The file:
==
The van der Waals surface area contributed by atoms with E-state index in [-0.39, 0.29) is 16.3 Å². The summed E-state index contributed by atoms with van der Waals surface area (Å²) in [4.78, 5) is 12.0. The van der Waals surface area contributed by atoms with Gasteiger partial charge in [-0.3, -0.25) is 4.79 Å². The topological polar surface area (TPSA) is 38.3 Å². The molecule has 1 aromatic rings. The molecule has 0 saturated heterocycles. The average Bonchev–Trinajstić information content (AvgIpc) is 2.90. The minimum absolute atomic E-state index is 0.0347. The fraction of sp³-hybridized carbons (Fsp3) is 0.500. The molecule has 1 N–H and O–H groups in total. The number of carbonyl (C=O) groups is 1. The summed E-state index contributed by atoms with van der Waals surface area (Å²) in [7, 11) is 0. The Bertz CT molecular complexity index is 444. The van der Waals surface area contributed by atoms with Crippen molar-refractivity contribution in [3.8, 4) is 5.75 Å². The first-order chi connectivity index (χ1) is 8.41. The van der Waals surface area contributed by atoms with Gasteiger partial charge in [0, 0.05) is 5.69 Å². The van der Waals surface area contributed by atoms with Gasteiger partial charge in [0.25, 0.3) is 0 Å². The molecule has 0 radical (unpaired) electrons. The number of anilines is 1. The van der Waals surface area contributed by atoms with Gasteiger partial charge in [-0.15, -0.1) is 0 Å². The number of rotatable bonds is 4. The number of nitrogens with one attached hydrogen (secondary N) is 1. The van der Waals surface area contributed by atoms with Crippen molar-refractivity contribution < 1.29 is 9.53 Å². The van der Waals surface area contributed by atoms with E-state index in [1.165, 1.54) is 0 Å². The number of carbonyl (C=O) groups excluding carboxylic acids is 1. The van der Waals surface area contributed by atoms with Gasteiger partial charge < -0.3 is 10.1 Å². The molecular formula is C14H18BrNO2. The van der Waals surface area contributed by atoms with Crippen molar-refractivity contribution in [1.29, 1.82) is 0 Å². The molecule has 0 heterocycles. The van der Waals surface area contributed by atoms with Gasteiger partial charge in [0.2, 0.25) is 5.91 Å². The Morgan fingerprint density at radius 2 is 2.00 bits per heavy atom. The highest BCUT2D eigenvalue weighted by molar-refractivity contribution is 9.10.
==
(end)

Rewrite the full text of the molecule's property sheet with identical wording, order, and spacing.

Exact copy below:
The van der Waals surface area contributed by atoms with E-state index in [-0.39, 0.29) is 16.3 Å². The summed E-state index contributed by atoms with van der Waals surface area (Å²) in [4.78, 5) is 12.0. The van der Waals surface area contributed by atoms with Gasteiger partial charge in [-0.3, -0.25) is 4.79 Å². The topological polar surface area (TPSA) is 38.3 Å². The molecule has 1 aromatic rings. The molecule has 0 saturated heterocycles. The average Bonchev–Trinajstić information content (AvgIpc) is 2.90. The minimum absolute atomic E-state index is 0.0347. The fraction of sp³-hybridized carbons (Fsp3) is 0.500. The molecule has 1 N–H and O–H groups in total. The number of carbonyl (C=O) groups is 1. The summed E-state index contributed by atoms with van der Waals surface area (Å²) in [7, 11) is 0. The Bertz CT molecular complexity index is 444. The van der Waals surface area contributed by atoms with Crippen molar-refractivity contribution in [3.8, 4) is 5.75 Å². The first-order chi connectivity index (χ1) is 8.41. The van der Waals surface area contributed by atoms with Gasteiger partial charge in [0, 0.05) is 5.69 Å². The van der Waals surface area contributed by atoms with Gasteiger partial charge in [0.25, 0.3) is 0 Å². The molecule has 0 radical (unpaired) electrons. The number of anilines is 1. The van der Waals surface area contributed by atoms with Gasteiger partial charge in [-0.15, -0.1) is 0 Å². The number of rotatable bonds is 4. The number of nitrogens with one attached hydrogen (secondary N) is 1. The van der Waals surface area contributed by atoms with Crippen molar-refractivity contribution < 1.29 is 9.53 Å². The van der Waals surface area contributed by atoms with E-state index in [1.165, 1.54) is 0 Å². The number of carbonyl (C=O) groups excluding carboxylic acids is 1. The van der Waals surface area contributed by atoms with Gasteiger partial charge < -0.3 is 10.1 Å². The molecular formula is C14H18BrNO2. The van der Waals surface area contributed by atoms with Crippen molar-refractivity contribution in [1.29, 1.82) is 0 Å². The molecule has 0 heterocycles. The van der Waals surface area contributed by atoms with Gasteiger partial charge in [0.2, 0.25) is 5.91 Å². The Morgan fingerprint density at radius 2 is 2.00 bits per heavy atom. The highest BCUT2D eigenvalue weighted by molar-refractivity contribution is 9.10.